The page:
Perth should not be too complimented. Roy has said the same thing about 80% of the cities I have visited with him. The big exception was Brazil. None of the cities there received the Roy Miller Seal of Approval.

But Roy had a point with Perth. It is one of those cities that has the magical mixture of just enough colonial charm combined with the energy of urban possibilities to make it feel comfortable. Even with a population of over 2 million, it has retained a small town charm where small business owners seem to know everything that is going on -- even the arrival of strangers in town.

And that is what the three of us are. Strangers in a strange land. And we love its strange feel.

Part of that feel comes from Perth's location. Perth is the capital of Western Australia, Australia's largest state. To put that in perspective, imagine that Austin was the capital of a Texas that constituted one-third of the United States.

It is one of the most isolated capitals in the world. On one side is the Indian Ocean. On the other is the Great Victoria desert. If you strike off to the east on the highway, you will drive 1300 miles before you arrive in Adelaide -- the next city of any size. Perth is closer to Singapore than it is to Australia's federal capital of Canberra.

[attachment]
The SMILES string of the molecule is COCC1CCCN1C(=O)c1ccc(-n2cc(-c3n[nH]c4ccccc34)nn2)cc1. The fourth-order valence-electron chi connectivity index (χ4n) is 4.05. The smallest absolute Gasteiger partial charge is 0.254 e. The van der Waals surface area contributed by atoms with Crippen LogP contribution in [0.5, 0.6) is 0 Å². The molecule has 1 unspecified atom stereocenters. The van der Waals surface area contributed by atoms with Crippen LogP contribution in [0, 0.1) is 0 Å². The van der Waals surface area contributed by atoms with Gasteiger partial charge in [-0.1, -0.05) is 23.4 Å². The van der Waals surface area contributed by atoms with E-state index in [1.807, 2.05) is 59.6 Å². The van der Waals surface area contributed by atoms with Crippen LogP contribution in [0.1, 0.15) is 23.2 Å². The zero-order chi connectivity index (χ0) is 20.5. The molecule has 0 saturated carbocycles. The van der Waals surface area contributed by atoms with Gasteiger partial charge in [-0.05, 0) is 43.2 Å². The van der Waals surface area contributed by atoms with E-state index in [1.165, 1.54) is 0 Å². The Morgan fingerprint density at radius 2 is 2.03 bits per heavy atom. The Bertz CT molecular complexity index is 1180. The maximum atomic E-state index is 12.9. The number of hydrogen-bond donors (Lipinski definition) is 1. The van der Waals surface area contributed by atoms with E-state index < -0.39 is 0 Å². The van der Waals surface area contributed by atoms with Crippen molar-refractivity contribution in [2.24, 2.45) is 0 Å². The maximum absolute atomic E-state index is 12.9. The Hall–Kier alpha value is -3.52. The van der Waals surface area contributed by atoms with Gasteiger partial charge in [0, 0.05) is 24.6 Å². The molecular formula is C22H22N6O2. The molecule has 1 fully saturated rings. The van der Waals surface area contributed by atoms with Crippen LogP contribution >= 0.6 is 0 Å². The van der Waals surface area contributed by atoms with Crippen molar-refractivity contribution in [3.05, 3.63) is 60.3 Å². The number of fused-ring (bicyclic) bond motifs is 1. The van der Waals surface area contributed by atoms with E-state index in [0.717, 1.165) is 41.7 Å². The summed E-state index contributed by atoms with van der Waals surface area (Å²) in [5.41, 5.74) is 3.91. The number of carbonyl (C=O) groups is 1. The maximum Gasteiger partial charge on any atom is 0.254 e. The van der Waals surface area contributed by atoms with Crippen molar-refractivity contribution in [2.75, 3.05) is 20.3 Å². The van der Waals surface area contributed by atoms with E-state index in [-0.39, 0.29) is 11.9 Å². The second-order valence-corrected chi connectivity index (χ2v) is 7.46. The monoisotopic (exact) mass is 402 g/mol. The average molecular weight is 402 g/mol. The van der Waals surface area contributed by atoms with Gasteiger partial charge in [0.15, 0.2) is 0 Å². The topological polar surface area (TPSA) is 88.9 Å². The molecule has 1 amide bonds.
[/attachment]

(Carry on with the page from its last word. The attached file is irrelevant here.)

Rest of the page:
The city has the feel of a colonial outpost. Because that it what it once was -- an integral part of the British Empire. The old city retains some of  that heritage. Very British buildings built by convicts. Often punctuated by parks and gardens that are about as English as anything you would find in London.

We are here at the height of summer. That is one factor that feeds Roy's residential fantasy. The weather has been perfect. The humidity runs about 40% with temperatures approaching 100 degrees in some of the clearest skies I have seen in a city this size. The daily breezes undoubtedly help to keep the pollution level down.